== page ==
Recently, I find myself becoming increasingly attuned to the way we tend to speak about spiritual concepts, especially around the idea of “One-ness.” More specifically, I am alert to those prayers, meditations, affirmations and sermons that, quite innocently, talk of God and spirituality as a state of duality rather than non-duality.

The idea that I am one with God is not one that I came to easily. Certainly, the affirmations gently presented during Sunday services, posted on social media, or emailed throughout the week, do include a language that supports the concept of non-duality. However, my own personal experience usually belied this ideal state as a reality.

In the past, whenever I heard a statement like, “I am one with God,” my sense was that He and I were side-by-side. I pictured His gentle arm or vibrational energy helping to push me forward toward some form of ultimate salvation. Likewise, the affirmation, “I am a co-creator,” again suggested a partnership of at least two. If Jesus wanted to tag along, then there were three of us working cooperatively together to advance my spiritual nature.

Now, I am understanding this is not the reality of God at all. God — the Divine Mind — is not just “in” me; God is “of” me and I am of God. There is no separation between my Spiritual Mind and the Divine Mind. Notice that even describing them as two minds implies a potential for separation. However, in reality, our minds are One.

For me, the reality of the Absolute Oneness of God and Me (the spiritual me) is difficult to fully conceptualize or even explain because, as we see here, we still name each — God and Me — as separate items. It’s little wonder so many New Thought students struggle with the transcendence from self to Self. Even Self is used to describe the individual spirit instance, not that of a unified Spirit.

So, how do we move to communicate the Oneness we understand conceptually, but fail to communicate adequately? How can we, as devoted students of Unity, coalesce around the ideal unification of God and Man such that our vocabulary can appropriately describe both, yet as one? And, finally, how can we fully achieve the non-duality we seek if we cannot verbalize the unity non-duality suggests?

My favorite analogy for Oneness is that of the ocean. If I take one glass of water from the waves lapping upon the shore, I have a glass of ocean. It’s not the entire ocean, but its composition is such that I can truthfully declare it to be representative of the entire body of oceans surrounding our planet. That particular glass of water, though, contains enough microscopic uniqueness that it would never fully be the exact same water as another glass pulled from the sea. Yet, it is 99.999999999% identical to another glass dipped about the same time and in the same place. Other glasses of water pulled from other times and from other shores (or from the deepest canyons of the ocean bottom) would have quite different chemical signatures. And still, all these glasses are holding “ocean water.”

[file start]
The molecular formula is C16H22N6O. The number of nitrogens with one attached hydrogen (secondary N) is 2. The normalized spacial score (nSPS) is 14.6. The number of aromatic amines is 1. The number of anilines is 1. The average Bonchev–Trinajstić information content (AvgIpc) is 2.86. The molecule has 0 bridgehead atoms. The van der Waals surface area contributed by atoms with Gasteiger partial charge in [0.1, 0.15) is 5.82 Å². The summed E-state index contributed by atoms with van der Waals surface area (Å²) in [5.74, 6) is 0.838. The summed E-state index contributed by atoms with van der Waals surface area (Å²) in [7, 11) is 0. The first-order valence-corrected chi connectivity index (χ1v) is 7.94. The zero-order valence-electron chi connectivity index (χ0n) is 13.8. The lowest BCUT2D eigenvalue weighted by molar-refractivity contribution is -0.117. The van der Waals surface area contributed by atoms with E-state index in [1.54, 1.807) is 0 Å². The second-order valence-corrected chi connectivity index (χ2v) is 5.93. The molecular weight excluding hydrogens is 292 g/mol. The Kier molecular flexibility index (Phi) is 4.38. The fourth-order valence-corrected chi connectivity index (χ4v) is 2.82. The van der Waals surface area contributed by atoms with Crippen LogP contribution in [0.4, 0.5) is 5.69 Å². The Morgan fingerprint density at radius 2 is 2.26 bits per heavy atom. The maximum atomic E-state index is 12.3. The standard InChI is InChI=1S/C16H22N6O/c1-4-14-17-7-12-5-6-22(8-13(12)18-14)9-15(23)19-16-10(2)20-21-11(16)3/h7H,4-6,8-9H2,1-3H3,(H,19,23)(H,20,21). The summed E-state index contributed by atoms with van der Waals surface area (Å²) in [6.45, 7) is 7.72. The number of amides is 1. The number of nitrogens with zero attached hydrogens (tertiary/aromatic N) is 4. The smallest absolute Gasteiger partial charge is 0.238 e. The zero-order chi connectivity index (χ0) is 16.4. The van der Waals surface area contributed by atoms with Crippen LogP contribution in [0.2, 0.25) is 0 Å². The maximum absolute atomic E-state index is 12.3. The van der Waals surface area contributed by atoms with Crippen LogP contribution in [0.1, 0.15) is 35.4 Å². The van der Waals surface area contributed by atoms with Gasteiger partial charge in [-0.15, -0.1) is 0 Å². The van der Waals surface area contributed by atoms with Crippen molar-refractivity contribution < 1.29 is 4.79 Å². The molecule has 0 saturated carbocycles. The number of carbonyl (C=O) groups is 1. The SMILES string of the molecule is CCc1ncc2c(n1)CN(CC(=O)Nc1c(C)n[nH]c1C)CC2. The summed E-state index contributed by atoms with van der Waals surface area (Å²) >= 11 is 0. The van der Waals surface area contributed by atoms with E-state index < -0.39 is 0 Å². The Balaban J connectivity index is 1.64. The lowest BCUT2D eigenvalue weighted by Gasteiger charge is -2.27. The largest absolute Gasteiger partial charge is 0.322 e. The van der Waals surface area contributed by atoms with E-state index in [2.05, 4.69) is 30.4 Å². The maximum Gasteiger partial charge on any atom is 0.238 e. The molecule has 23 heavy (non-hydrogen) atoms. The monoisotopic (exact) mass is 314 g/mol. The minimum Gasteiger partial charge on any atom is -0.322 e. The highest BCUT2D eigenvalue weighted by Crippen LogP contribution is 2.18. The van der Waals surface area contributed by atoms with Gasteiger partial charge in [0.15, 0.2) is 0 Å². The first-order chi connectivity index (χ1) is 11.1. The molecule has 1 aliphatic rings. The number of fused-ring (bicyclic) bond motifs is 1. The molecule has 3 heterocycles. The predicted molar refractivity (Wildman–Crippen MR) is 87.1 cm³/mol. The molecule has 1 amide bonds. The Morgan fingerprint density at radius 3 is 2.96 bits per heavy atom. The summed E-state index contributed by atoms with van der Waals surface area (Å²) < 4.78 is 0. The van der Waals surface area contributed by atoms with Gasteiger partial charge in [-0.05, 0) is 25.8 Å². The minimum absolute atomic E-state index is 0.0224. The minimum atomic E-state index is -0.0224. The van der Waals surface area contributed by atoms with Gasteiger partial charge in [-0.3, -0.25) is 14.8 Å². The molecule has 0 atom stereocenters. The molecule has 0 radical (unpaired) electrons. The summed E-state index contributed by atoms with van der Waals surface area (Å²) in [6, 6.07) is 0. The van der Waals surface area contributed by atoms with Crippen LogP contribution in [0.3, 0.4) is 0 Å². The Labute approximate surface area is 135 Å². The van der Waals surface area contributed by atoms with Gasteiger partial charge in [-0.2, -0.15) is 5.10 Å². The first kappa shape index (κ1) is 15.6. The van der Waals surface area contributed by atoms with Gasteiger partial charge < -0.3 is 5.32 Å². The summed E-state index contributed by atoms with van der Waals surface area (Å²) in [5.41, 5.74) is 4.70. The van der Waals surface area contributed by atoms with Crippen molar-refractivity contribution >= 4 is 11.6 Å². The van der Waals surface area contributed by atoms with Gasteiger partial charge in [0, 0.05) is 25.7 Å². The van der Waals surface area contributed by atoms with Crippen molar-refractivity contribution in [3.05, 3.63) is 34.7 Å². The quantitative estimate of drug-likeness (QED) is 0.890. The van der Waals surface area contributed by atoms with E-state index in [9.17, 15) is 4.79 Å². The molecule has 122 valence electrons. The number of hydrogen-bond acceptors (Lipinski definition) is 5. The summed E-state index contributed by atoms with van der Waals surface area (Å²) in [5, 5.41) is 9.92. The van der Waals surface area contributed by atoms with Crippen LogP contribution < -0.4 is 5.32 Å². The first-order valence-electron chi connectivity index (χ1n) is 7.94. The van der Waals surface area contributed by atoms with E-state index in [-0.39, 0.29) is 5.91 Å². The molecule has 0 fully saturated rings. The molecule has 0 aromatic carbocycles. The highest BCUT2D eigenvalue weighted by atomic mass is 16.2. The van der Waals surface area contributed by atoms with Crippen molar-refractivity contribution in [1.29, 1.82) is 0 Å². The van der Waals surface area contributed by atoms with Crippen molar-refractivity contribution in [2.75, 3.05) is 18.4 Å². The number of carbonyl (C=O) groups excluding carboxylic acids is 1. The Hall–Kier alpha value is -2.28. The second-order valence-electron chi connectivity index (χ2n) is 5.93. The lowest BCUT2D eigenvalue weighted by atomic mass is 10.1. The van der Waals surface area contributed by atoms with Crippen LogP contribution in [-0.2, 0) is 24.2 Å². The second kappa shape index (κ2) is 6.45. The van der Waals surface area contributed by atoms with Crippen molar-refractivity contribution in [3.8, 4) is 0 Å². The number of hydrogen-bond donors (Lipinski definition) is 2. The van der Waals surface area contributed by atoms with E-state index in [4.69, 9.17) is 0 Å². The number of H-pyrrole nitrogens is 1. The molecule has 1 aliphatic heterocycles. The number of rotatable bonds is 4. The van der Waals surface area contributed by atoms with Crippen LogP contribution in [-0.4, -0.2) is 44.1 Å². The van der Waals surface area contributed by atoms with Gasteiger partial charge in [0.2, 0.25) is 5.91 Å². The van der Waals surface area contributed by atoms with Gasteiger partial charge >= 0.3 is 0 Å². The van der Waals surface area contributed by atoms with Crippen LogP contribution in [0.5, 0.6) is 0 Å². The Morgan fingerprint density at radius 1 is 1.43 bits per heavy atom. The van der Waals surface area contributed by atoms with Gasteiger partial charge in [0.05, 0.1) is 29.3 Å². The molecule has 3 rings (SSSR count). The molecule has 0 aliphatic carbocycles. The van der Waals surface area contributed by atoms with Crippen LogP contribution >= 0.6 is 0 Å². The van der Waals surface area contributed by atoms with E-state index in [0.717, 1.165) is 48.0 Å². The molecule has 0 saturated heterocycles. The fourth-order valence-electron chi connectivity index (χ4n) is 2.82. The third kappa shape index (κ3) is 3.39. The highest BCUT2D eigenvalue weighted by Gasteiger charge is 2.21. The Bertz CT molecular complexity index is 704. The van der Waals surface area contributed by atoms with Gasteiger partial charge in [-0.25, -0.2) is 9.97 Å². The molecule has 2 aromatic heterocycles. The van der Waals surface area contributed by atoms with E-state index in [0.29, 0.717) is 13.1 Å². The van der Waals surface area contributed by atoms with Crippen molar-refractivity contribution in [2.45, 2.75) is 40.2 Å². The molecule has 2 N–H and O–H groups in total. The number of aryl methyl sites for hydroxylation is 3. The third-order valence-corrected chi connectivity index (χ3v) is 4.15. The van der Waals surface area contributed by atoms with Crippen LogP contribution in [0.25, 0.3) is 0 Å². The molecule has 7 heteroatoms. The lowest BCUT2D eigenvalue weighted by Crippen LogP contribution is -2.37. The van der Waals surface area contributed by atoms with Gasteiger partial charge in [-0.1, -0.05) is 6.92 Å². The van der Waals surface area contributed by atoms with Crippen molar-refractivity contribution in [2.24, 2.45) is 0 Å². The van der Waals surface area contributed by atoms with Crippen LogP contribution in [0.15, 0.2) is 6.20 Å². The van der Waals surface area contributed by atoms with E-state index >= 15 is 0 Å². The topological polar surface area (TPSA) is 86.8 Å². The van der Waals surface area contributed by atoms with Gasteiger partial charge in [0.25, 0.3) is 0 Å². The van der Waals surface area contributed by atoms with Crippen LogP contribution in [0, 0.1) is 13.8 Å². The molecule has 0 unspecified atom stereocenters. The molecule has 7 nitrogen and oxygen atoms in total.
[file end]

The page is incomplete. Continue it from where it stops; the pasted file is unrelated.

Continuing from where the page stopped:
How do we describe our relationship to God with the same easily attainable visualization as the ocean water analogy? The answer is, “we can’t.” At least not with the words and descriptions we commonly use within the Unity community — or any spiritual community for that matter.

The reason is that words will never replace the deep, inner realization that we are each, individually, a piece of God: if God is the entire ocean, we are a glass of ocean water. That also means that if God is omnipotent, we are omnipotent; if omnipresent, so are we. If God is perfection, love and joy, then it stands to reason that we are perfection, love and joy, as well. We are all these things once we come to know we are simply a single glass of God.

Therefore, it is the knowing that becomes the real hurdle. It is knowing without a doubt that we are God in the same way the glass of water is the ocean. Our words will always fail us. Our sight will never fully see. Our ears will never completely hear.
But, our Minds can truly know.

Through prayer and meditation, we come to know. We allow our mind to join Mind. We pour our glass of Self water back into the ocean of Divine Mind and, once again, become a part of God, eternally.

Blog A Glass Of God